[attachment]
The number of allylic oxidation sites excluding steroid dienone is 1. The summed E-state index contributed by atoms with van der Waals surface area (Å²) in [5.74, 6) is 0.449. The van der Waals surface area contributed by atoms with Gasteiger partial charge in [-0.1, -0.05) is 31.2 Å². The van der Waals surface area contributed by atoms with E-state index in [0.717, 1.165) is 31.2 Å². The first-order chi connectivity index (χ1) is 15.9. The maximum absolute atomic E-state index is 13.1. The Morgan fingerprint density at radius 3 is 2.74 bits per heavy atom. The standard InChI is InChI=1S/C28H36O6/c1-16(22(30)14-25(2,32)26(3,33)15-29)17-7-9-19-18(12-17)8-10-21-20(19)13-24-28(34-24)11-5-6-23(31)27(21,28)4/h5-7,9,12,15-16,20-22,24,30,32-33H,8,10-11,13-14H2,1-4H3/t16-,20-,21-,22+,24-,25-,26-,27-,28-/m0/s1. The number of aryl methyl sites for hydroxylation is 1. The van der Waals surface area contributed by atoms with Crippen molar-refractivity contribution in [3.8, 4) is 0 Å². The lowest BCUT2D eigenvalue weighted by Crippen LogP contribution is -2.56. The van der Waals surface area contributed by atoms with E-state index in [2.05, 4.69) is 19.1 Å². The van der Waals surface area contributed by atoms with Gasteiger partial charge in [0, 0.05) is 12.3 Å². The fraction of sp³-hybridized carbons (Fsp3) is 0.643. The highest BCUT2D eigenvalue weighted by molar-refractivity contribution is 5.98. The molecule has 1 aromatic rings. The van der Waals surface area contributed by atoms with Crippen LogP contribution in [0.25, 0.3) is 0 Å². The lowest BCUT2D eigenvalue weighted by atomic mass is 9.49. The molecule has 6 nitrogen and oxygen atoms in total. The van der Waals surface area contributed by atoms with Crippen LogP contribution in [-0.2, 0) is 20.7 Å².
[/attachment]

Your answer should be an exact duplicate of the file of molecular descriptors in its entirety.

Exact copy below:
The number of allylic oxidation sites excluding steroid dienone is 1. The summed E-state index contributed by atoms with van der Waals surface area (Å²) in [5.74, 6) is 0.449. The van der Waals surface area contributed by atoms with Gasteiger partial charge in [-0.1, -0.05) is 31.2 Å². The van der Waals surface area contributed by atoms with E-state index in [0.717, 1.165) is 31.2 Å². The first-order chi connectivity index (χ1) is 15.9. The maximum absolute atomic E-state index is 13.1. The Morgan fingerprint density at radius 3 is 2.74 bits per heavy atom. The standard InChI is InChI=1S/C28H36O6/c1-16(22(30)14-25(2,32)26(3,33)15-29)17-7-9-19-18(12-17)8-10-21-20(19)13-24-28(34-24)11-5-6-23(31)27(21,28)4/h5-7,9,12,15-16,20-22,24,30,32-33H,8,10-11,13-14H2,1-4H3/t16-,20-,21-,22+,24-,25-,26-,27-,28-/m0/s1. The number of aryl methyl sites for hydroxylation is 1. The van der Waals surface area contributed by atoms with Crippen molar-refractivity contribution in [3.8, 4) is 0 Å². The lowest BCUT2D eigenvalue weighted by Crippen LogP contribution is -2.56. The van der Waals surface area contributed by atoms with E-state index in [2.05, 4.69) is 19.1 Å². The van der Waals surface area contributed by atoms with Gasteiger partial charge in [0, 0.05) is 12.3 Å². The fraction of sp³-hybridized carbons (Fsp3) is 0.643. The highest BCUT2D eigenvalue weighted by molar-refractivity contribution is 5.98. The molecule has 1 aromatic rings. The van der Waals surface area contributed by atoms with Crippen LogP contribution in [0.25, 0.3) is 0 Å². The lowest BCUT2D eigenvalue weighted by atomic mass is 9.49. The molecule has 6 nitrogen and oxygen atoms in total. The van der Waals surface area contributed by atoms with Crippen LogP contribution in [-0.2, 0) is 20.7 Å².